My great-grandfather, Benjamin Perkins, was born and raised in Wales, working in the coal mines from the time he was 6 years old. He immigrated from Wales to Utah to be with the Saints when he was in his early twenties. I come through his second wife who also immigrated from Wales to be with her sister, and converted to Mormonism when in Utah. Her journal talks of the barren land and savage ways of Utah, particularly Cedar City, where she first lived. As if that weren't harsh enough, they were sent to San Juan County, and were part of the group who went through what is now referred to as "Hole in the Rock." (Benjamin Perkins and his brother were the ones who dynamited the walls, making the "road" down.)
As we basked in the lush beauty of Wales I couldn't help but compare that to the landscape of Bluff and Blanding, where they were assigned to settle, and can only imagine how they missed their beautiful homeland. I am overwhelmed with gratitude for their sacrifices that allowed me to grow up where and how I did, comfortably immersed in the Gospel.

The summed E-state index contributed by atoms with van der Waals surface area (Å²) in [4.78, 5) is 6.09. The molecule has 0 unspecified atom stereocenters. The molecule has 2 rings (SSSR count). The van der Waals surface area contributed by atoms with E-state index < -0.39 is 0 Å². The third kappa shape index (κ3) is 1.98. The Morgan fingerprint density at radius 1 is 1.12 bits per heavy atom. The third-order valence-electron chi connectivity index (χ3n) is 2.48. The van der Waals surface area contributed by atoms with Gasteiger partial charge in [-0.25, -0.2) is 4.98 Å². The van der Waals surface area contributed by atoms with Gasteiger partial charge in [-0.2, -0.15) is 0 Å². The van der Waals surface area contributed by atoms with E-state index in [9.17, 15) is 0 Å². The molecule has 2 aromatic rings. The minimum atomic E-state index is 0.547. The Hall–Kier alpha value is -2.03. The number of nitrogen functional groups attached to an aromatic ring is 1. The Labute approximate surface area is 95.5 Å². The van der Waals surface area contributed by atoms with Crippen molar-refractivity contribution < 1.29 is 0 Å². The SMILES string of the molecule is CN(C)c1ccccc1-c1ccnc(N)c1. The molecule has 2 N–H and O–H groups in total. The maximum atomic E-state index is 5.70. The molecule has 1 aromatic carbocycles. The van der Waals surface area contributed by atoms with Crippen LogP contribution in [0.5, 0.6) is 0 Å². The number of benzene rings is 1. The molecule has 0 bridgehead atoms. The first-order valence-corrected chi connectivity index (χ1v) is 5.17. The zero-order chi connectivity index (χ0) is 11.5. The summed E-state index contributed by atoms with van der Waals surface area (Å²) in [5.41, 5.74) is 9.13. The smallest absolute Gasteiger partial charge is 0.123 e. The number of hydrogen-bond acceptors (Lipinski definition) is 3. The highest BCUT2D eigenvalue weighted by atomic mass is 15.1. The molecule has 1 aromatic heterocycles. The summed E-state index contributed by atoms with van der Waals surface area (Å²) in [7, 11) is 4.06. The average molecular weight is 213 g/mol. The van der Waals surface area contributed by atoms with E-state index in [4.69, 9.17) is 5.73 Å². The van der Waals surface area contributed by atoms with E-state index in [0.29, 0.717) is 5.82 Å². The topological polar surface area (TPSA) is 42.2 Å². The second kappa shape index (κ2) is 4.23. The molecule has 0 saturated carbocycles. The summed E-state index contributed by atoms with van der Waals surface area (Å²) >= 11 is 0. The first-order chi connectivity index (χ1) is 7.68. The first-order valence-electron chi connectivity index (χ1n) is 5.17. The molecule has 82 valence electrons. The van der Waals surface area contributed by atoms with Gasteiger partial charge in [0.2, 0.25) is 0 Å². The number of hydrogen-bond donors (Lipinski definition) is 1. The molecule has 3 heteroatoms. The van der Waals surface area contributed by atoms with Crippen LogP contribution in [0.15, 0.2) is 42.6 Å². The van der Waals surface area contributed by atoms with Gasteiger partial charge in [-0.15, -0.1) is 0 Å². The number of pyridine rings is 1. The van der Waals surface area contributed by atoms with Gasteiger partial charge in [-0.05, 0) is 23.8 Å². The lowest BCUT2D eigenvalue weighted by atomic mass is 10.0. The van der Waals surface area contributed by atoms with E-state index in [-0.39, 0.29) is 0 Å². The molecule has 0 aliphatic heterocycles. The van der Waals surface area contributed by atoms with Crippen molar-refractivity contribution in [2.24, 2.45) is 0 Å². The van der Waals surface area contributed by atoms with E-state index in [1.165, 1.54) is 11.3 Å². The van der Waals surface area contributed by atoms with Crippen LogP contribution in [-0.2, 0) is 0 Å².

An interesting-to-us little side note: Several years ago, the Welch language was becoming obsolete, but there are efforts to revive it. In some schools the children are taught to first read and write in Welch. The Sacrament Prayers on Sunday were said in both Welch and English. It's a beautiful language!
|Wales has lots of Castles! (Dorky picture - I was looking up into the sun!)|
|And beautiful old slate buildings (with handsome Americans in front!)|
|And walks with nice names (Says "Craig Forys Walk" in Welch and English)|
|And long words! The Welch do not write any more succinctly than the Brits speak!|
(This is the name of a town! Get that all on your return-address label!)